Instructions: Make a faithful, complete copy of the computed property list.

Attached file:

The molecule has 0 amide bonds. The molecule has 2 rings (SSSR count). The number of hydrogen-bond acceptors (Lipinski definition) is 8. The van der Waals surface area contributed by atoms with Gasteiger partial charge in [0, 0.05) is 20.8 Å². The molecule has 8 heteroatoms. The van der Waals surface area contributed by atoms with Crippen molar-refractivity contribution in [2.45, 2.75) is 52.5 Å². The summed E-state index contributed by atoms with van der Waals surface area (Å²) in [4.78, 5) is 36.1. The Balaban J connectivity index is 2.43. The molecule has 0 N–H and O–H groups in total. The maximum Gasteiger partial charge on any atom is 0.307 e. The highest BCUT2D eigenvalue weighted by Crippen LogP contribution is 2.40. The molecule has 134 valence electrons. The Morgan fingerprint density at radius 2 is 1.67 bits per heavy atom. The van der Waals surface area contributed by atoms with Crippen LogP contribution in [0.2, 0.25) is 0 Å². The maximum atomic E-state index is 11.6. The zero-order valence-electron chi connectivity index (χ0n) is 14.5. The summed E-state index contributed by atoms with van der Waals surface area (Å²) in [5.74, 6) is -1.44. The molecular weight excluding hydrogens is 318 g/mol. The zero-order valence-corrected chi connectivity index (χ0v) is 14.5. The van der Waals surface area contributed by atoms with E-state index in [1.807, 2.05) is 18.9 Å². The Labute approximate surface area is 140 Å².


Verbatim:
The molecule has 0 amide bonds. The molecule has 2 rings (SSSR count). The number of hydrogen-bond acceptors (Lipinski definition) is 8. The van der Waals surface area contributed by atoms with Gasteiger partial charge in [0, 0.05) is 20.8 Å². The molecule has 8 heteroatoms. The van der Waals surface area contributed by atoms with Crippen molar-refractivity contribution in [2.45, 2.75) is 52.5 Å². The summed E-state index contributed by atoms with van der Waals surface area (Å²) in [4.78, 5) is 36.1. The Balaban J connectivity index is 2.43. The molecule has 0 N–H and O–H groups in total. The maximum Gasteiger partial charge on any atom is 0.307 e. The highest BCUT2D eigenvalue weighted by Crippen LogP contribution is 2.40. The molecule has 134 valence electrons. The Morgan fingerprint density at radius 2 is 1.67 bits per heavy atom. The van der Waals surface area contributed by atoms with Crippen LogP contribution in [0.2, 0.25) is 0 Å². The maximum atomic E-state index is 11.6. The zero-order valence-electron chi connectivity index (χ0n) is 14.5. The summed E-state index contributed by atoms with van der Waals surface area (Å²) in [5.74, 6) is -1.44. The molecular weight excluding hydrogens is 318 g/mol. The zero-order valence-corrected chi connectivity index (χ0v) is 14.5. The van der Waals surface area contributed by atoms with E-state index in [1.807, 2.05) is 18.9 Å². The Labute approximate surface area is 140 Å².